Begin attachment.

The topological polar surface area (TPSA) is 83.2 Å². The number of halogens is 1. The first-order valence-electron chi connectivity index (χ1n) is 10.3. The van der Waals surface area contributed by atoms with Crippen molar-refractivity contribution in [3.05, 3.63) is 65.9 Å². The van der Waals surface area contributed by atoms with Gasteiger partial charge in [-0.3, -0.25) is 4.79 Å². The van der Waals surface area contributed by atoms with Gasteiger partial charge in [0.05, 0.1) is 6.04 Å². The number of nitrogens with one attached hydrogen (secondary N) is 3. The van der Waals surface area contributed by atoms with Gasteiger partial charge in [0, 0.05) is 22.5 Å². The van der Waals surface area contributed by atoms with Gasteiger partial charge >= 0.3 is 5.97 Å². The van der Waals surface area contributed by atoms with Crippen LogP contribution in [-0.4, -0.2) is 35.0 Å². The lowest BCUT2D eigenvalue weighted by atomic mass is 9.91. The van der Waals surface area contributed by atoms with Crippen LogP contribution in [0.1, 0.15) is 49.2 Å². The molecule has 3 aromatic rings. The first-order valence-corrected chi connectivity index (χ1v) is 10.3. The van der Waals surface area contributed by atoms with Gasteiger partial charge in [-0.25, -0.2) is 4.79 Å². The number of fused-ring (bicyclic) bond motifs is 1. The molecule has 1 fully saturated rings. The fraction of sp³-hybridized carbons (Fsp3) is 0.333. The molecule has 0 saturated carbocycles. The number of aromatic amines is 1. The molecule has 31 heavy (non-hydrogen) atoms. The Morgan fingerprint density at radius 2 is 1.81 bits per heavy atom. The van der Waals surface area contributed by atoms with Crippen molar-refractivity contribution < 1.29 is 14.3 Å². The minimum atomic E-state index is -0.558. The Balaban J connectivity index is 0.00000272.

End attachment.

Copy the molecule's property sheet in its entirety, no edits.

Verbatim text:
The topological polar surface area (TPSA) is 83.2 Å². The number of halogens is 1. The first-order valence-electron chi connectivity index (χ1n) is 10.3. The van der Waals surface area contributed by atoms with Crippen molar-refractivity contribution in [3.05, 3.63) is 65.9 Å². The van der Waals surface area contributed by atoms with Gasteiger partial charge in [-0.3, -0.25) is 4.79 Å². The van der Waals surface area contributed by atoms with Gasteiger partial charge in [0.05, 0.1) is 6.04 Å². The number of nitrogens with one attached hydrogen (secondary N) is 3. The van der Waals surface area contributed by atoms with Gasteiger partial charge in [0, 0.05) is 22.5 Å². The van der Waals surface area contributed by atoms with Gasteiger partial charge >= 0.3 is 5.97 Å². The van der Waals surface area contributed by atoms with Crippen LogP contribution in [-0.4, -0.2) is 35.0 Å². The lowest BCUT2D eigenvalue weighted by atomic mass is 9.91. The van der Waals surface area contributed by atoms with Crippen LogP contribution in [0.1, 0.15) is 49.2 Å². The molecule has 3 aromatic rings. The first-order valence-corrected chi connectivity index (χ1v) is 10.3. The van der Waals surface area contributed by atoms with Gasteiger partial charge in [-0.25, -0.2) is 4.79 Å². The number of fused-ring (bicyclic) bond motifs is 1. The molecule has 1 fully saturated rings. The fraction of sp³-hybridized carbons (Fsp3) is 0.333. The molecule has 0 saturated carbocycles. The number of aromatic amines is 1. The molecule has 31 heavy (non-hydrogen) atoms. The Morgan fingerprint density at radius 2 is 1.81 bits per heavy atom. The van der Waals surface area contributed by atoms with Crippen molar-refractivity contribution < 1.29 is 14.3 Å². The minimum atomic E-state index is -0.558. The Balaban J connectivity index is 0.00000272.